The Big Bird Race is WWF-Hong Kong’s longest-running fundraising event. Established in 1984, the funds raised directly contribute to the conservation and management of the Mai Po Nature Reserve, a Wetland of International Importance under the Ramsar Convention.
2015 marks the 31st anniversary of the race. The race has grown and evolved over these three decades but has always generated great enthusiasm among bird-watchers, both local and, more recently, overseas. Aside from the pure enjoyment of the competition, participants also have the opportunity to sharpen their bird-watching skills and improve their knowledge of birds.
How Big Bird Race Works
The Big Bird Race is a 12-hour bird-watching “race”. Bird-watchers work together in teams of four to record as many bird species as possible during this time. Every species recorded must be seen or heard by all members of the team. Geographically, teams may start anywhere in Hong Kong, but must return to the Mai Po Nature Reserve at the end of the race. A judge will examine each team’s Log Books to determine the winners.
The Big Bird Race will be held on 17 January 2015 (Saturday). The race will last for 12 hours – from 6:30am to 6:30pm.
Teams may begin bird-watching on their own at 6:30am anywhere in Hong Kong. Participants may wish to carry their own binoculars and bird guides to assist with bird spotting. As Mai Po and Tai Po Kau accommodate a large variety of birds, they have been the most popular sites for most participants over the years; however participants are welcome to use their own bird-watching sites as well.
Teams are required to record every bird species they see or hear in their Event Log Book. They are also required to return to the Mai Po Nature Reserve Visitor Centre at or before 6:30pm and turn in their Log Books to the adjudicator. The adjudicator will examine the accuracy of each record, making reference to a number of factors such as the weather, the latest migratory bird population and others. They will also compare the results of the different teams to see if there are any anomalies or irregular records. The adjudicator will then make a professional judgment and determine the winning team.
Participants are required to refer to The Avifauna of Hong Kong, Carey et al. 2001, written by the adjudicator. Only species listed in either Categories A to D in the book, species listed in the race Log Book, or any other species accepted by the adjudicator will form part of the count. The following restrictions also apply:
1. Birds must be unrestrained.
2. Oiled or sick birds will not be counted.
3. Species which have obviously been released from captivity within a few days of the Race will not be counted.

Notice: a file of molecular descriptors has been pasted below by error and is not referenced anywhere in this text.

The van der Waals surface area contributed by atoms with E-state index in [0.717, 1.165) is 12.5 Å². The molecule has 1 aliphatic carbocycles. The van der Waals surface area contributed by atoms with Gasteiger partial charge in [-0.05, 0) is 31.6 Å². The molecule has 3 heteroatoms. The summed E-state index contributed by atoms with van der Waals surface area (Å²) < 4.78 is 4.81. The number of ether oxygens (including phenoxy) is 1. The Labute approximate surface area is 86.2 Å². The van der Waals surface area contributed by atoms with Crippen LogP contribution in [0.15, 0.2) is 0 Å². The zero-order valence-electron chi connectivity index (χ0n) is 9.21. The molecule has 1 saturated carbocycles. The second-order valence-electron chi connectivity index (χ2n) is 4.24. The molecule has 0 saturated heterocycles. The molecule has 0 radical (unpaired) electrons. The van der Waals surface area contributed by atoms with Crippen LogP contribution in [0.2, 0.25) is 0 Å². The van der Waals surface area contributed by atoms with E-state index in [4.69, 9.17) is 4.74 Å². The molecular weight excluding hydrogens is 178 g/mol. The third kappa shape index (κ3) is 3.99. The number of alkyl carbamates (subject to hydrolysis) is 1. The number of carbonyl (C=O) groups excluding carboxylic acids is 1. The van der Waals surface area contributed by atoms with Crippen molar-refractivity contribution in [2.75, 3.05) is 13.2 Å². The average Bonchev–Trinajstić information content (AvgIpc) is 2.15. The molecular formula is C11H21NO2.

4. All species must be recorded within the territorial area of the Hong Kong SAR.
5. Only positively identified species are acceptable.
6. Attracting birds with tape-recorders or any type of digital audio equipment is prohibited.
The results will be announced at the Post-Event Dinner held immediately after the race. To ensure the results are fair to everybody, the adjudicator will re-examine all Log Books and release the Adjudicator’s Report one week after the race.
If you want to participate and want to know more, please visit the WWF Hong Kong website.
Date: 17 January 2015 (Saturday)
Time: 6:30am – 6:30pm (12 hour race)
Location: Bird-watching teams may begin anywhere in Hong Kong. However, participants are required to return to the Mai Po Nature Reserve on or before 6:30pm
About WWF-Hong Kong:
WWF is a leading global conservation organisation, with a global network active in more than 100 countries.
WWF’s mission is to build a future in which humans live in harmony with nature. WWF was founded in 1961 with headquarters based in Switzerland. Operating for nearly fifty years, WWF has forged unprecedented global partnerships with governments, other NGOs and the private sector, and has inspired individuals to take action and make a difference.
WWF-Hong Kong has been working since 1981 to deliver solutions for a living planet through Conservation, Footprint and Education programmes.
Volunteering: Volunteering for WWF is a great way to get personally involved in local conservation and for experience working in environmental protection. WWF welcomes volunteers at a range of levels, from office assistance to fundraising and even field work at sites such as Mai Po in Hong Kong. Visit their website for more information, to fill out an online form, download their volunteer form or email WWF-Hong Kong.